Are Things Getting Better in the Eurozone?

Are Things Getting Better in the Eurozone?

May 30, 2018
Heinrich-Böll-Stiftung European Union
pdf
Place of Publication: Brussels, Belgium
Date of Publication: May 2018
Number of Pages: 5
Language of Publication: English

In Portugal, the centre-left Socialist minority government, with the support of the Communist party and Left Bloc, has succeeded in bringing the country’s budget deficit to its lowest level in more than two decades. When the government came to power in 2015, some northern eurozone governments and eurozone experts warned that its announced anti-austerity policies would lead to renewed financial problems.

After all, Portugal needed a €78bn bailout in 2011, after recording a deficit of more than 11% the previous year. Instead, Portugal returned to investment grade debt status in September 2017. The government raised (minimum) wages, cut taxes, is restoring state sector salaries; choosing for drastic cuts in public investment instead. The economy is (modestly) growing and unemployment has dropped considerably. Portugal demonstrated convincingly that there is an alternative to following a strict austerity agenda.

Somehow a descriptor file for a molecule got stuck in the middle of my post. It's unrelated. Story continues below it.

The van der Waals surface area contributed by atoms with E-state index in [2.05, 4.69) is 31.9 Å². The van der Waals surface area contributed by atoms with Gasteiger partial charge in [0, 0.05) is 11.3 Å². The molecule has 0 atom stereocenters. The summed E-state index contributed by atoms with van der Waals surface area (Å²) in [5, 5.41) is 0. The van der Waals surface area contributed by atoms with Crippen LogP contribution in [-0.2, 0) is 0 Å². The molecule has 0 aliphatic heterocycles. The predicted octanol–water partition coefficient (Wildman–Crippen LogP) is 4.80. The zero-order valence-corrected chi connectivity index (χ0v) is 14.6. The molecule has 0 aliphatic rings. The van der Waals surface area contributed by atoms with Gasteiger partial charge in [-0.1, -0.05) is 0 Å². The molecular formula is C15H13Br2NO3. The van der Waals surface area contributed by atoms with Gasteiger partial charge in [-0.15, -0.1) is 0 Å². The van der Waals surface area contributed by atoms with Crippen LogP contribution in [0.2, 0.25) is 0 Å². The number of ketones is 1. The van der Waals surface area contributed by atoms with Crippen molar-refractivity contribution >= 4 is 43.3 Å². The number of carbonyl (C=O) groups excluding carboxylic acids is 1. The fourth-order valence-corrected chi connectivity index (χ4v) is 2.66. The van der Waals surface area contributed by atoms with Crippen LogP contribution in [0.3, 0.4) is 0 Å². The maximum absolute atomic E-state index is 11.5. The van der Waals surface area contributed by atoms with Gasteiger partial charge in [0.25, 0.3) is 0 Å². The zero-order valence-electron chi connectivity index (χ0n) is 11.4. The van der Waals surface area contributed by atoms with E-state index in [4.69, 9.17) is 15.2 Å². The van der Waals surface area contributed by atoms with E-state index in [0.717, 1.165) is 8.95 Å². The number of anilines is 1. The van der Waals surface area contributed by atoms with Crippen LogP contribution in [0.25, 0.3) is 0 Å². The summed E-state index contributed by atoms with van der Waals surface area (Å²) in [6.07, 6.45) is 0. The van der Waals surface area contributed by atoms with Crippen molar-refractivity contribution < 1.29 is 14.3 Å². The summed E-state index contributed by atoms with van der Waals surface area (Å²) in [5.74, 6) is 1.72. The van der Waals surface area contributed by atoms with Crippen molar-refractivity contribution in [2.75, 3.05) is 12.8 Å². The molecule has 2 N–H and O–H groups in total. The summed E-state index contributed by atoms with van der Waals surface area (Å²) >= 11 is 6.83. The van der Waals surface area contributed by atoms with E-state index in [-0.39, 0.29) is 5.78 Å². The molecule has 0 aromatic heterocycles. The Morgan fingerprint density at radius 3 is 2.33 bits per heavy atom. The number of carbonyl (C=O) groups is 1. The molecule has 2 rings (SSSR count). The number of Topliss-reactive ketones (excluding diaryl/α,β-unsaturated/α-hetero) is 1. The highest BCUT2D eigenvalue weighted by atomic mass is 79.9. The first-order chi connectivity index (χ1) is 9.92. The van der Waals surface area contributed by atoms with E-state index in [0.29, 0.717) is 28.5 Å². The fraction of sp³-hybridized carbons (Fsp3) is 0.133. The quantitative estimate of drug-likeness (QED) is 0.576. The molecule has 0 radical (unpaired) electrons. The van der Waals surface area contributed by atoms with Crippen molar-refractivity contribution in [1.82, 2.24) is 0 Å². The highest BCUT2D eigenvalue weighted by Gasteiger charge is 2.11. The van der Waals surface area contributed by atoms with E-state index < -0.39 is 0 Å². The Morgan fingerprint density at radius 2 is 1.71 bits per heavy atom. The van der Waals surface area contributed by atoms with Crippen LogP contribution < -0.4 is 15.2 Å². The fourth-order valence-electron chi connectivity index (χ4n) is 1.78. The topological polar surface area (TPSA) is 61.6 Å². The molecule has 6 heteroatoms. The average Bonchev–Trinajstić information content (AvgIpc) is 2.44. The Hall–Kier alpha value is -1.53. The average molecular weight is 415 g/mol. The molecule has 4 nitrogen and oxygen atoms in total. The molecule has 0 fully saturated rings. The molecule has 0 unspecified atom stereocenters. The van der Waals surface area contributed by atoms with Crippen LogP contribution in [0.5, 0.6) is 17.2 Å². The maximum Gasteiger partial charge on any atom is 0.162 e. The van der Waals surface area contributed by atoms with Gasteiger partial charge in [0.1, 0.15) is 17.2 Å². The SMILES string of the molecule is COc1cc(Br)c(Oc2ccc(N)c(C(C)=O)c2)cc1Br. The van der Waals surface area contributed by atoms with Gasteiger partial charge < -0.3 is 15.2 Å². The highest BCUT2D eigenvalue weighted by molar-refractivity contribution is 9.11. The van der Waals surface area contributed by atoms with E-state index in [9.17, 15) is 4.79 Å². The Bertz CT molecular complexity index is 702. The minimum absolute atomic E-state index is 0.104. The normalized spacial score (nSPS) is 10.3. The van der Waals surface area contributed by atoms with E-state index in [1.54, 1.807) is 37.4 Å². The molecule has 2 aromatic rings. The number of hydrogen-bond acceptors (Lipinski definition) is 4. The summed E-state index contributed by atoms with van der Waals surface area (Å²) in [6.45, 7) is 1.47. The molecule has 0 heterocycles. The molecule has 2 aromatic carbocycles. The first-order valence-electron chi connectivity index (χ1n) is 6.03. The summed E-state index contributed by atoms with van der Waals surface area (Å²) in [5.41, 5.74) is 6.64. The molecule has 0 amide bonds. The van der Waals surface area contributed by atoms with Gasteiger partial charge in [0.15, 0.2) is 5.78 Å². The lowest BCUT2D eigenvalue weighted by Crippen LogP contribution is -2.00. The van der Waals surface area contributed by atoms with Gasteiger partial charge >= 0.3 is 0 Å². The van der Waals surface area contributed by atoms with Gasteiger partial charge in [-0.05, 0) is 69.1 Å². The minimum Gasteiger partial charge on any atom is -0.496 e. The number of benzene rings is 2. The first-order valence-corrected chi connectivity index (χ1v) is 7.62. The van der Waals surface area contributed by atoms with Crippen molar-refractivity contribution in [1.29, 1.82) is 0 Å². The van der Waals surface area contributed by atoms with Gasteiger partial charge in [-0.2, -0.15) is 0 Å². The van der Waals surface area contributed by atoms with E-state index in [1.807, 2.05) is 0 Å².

In the meantime, Greece is struggling to stand on its own feet again after eight years. Although the worst seems to be over, the country’s finances still need serious repairing after an unprecedented economic meltdown. Even though the economy is showing signs of a slight recovery with modest growth, low inflation and a modest drop in unemployment, many issues are still pending and exiting the rescue programme in August might be premature.

Also, in the meantime, French president Emanuel Macron’s first attempt to present his ideas for eurozone reform, which include an own budget for the eurozone and an EU finance minister, on the EU March summit failed, mainly because of a lack of interest on the side of the new German government.

All hope is now set on the June summit, but so far, the German response has been lukewarm; the Netherlands and eight northern states have already voiced fierce opposition against Macron’s plans to transfer further powers to the EU. Will the north side against the south (again), widening the already existing north south divide in the eurozone even more? Has the south found a new ally in Macron whose statement that ‘responsibility and solidarity of the eurozone have to be redefined’, has outlined his reform principles – and will the French president succeed in persuading the Germans?

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